However, our sea turtles aren’t the only animal that suffers from the catastrophic human impact on our oceans, with Whales and Dolphins struggling to avoid the dangers of human interference in our waters. Plastic debris and marine litter (the main focus of this year’s World Oceans Day) are extremely hard to avoid for larger mammals, and it is often mistaken for food which can tear their stomach lining. In addition to this, both whales and dolphins are increasingly getting caught up in plastic bags and netting. Whilst whales and dolphins are notoriously intelligent and beautiful animals, they are struggling to cope with the increased pollution in their habitat. The greater level of chemicals, metals and oil in our waters has led to their food source becoming contaminated, and as both whales and dolphins are at the top of the marine food chain, a large accumulation of toxic substances is gathering in their bodies. This is leading to issues such as liver disease, reproductive malformations and cancers, and in turn their longevity is declining. However, it is not just chemical pollution that is the issue – noise pollution is becoming a huge problem, as both these magnificent creatures rely almost entirely on their hearing to navigate, find their prey and to communicate. Naval sonar (submarines), drilling and ships are contributing to their daily struggle, and are driving them away from breeding grounds, essential for reproduction. Currently, there are no international standards set for noise pollution, but hopefully in time that will change due to the increased efforts of conservation groups and events such as World Oceans Day. Many of our marine conservation projects offer a chance to see these gorgeous animals in their natural habitat, so if you’re interested, have a browse and see if you can help!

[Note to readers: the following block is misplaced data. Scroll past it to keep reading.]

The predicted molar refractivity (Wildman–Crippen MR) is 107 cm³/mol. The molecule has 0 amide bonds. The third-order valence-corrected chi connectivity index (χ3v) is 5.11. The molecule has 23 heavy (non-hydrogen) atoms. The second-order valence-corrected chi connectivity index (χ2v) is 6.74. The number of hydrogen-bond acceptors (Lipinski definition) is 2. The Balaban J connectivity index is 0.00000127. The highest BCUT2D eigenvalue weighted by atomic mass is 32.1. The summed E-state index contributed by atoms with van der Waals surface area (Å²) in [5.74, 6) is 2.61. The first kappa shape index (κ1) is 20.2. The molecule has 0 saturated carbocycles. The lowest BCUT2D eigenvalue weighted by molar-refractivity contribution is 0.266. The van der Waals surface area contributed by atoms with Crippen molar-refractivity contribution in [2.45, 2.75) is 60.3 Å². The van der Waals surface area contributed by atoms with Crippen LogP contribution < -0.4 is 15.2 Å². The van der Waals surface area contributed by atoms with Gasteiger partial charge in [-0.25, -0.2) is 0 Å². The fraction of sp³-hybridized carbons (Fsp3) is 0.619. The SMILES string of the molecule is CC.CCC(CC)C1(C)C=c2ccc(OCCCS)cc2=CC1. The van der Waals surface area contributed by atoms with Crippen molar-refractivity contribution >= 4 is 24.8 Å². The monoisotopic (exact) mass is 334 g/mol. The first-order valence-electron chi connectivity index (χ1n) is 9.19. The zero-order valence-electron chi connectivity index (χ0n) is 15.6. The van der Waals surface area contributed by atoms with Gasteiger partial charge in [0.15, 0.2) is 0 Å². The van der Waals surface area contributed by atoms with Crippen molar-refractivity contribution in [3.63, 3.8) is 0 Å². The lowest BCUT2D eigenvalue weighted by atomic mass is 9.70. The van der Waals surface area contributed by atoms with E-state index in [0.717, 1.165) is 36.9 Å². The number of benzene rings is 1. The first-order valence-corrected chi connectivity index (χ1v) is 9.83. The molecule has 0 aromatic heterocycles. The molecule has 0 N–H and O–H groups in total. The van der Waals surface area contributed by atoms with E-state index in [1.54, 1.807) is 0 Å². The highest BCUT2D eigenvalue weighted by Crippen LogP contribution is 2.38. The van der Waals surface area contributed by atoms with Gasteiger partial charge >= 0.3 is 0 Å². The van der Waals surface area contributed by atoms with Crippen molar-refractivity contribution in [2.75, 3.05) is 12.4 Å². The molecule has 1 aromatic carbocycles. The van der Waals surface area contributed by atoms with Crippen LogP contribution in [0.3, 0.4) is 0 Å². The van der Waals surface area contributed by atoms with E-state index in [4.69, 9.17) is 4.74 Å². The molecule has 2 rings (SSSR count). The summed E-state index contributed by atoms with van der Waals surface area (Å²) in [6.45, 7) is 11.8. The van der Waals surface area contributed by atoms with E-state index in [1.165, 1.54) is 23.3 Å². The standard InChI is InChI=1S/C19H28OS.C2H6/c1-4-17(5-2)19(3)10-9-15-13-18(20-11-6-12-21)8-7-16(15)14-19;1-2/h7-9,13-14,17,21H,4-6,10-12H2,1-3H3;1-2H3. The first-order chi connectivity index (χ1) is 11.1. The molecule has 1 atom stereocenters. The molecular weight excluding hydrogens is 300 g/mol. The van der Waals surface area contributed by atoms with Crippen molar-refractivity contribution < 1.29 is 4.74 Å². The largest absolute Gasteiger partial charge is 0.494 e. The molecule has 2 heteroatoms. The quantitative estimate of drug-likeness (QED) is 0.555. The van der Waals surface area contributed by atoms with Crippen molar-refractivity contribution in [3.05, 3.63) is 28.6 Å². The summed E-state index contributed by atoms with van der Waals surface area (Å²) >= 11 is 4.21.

plastic pollution in the ocean

sea birds

Last but certainly not least, Seabirds are not necessarily what you may think of immediately when pondering marine life. But, a shocking NINETY percent of Seabirds are consuming plastic due to increasing levels of its production around the world. Plastic such as bottle caps and bags have been found inside their stomachs, and as above with whales and dolphins, the sharp edges of plastic can puncture their stomach lining. This, in combination with their small stomachs to begin with, means they cannot digest enough nutritious food – essential for their survival. Seabird populations have declined massively since the 1950’s, and levels are down by around 70%, a figure that will only keep rising as the amount of plastic produced inevitably increases. Many people are familiar with the shocking photograph of the inside of a seabird’s stomach – but is this the wake-up call people need?

"We know that when we protect our oceans we’re protecting our future." – BILL CLINTON. SO, HOW CAN WE HELP?

scuba diving with humpback whales marine conservation volunteer

The rate of plastic pollution is only increasing (an estimated eight million tonnes enters our oceans annually), and in combination with unsustainable fishing and coastal development, our oceans are at serious risk of becoming a haven for pollution and potentially harmful to humans. Without intervention, several types of marine life is at serious risk of becoming extinct in the wild, and this is why World Oceans Day is an important event on our calendar every year. Now, we’re all familiar with the introduction of the 5p charge for plastic bags, and the recent ban on microbeads in beauty products – and these are definitely small steps in the right direction. But hands down, the best way to contribute to World Oceans Day is to educate yourself and spread the word! There are lots of great websites and infographics that outline the work that needs to be done, and how you can make small changes at home to help. Boycotting plastic bags and bottles is a great start, use reusable versions instead! And if you’re of a persuasive nature, encourage others to do the same!

ocean coral

World Oceans Day is a great excuse to celebrate and honour our beautiful oceans, so look into events near you, and if there aren’t any – organise one! Even if it’s just “Wear Blue to Work Day!” or a bake sale to raise awareness and money for a local charity – every little helps. If you’re lucky enough to live near the coast, why not organise or take part in a beach clean-up? There are lots of little ways to help and raise awareness, and I’m sure you’ll agree it’s worth a bit of effort. Our oceans help us survive - we literally live and breathe it, so let’s keep it that way!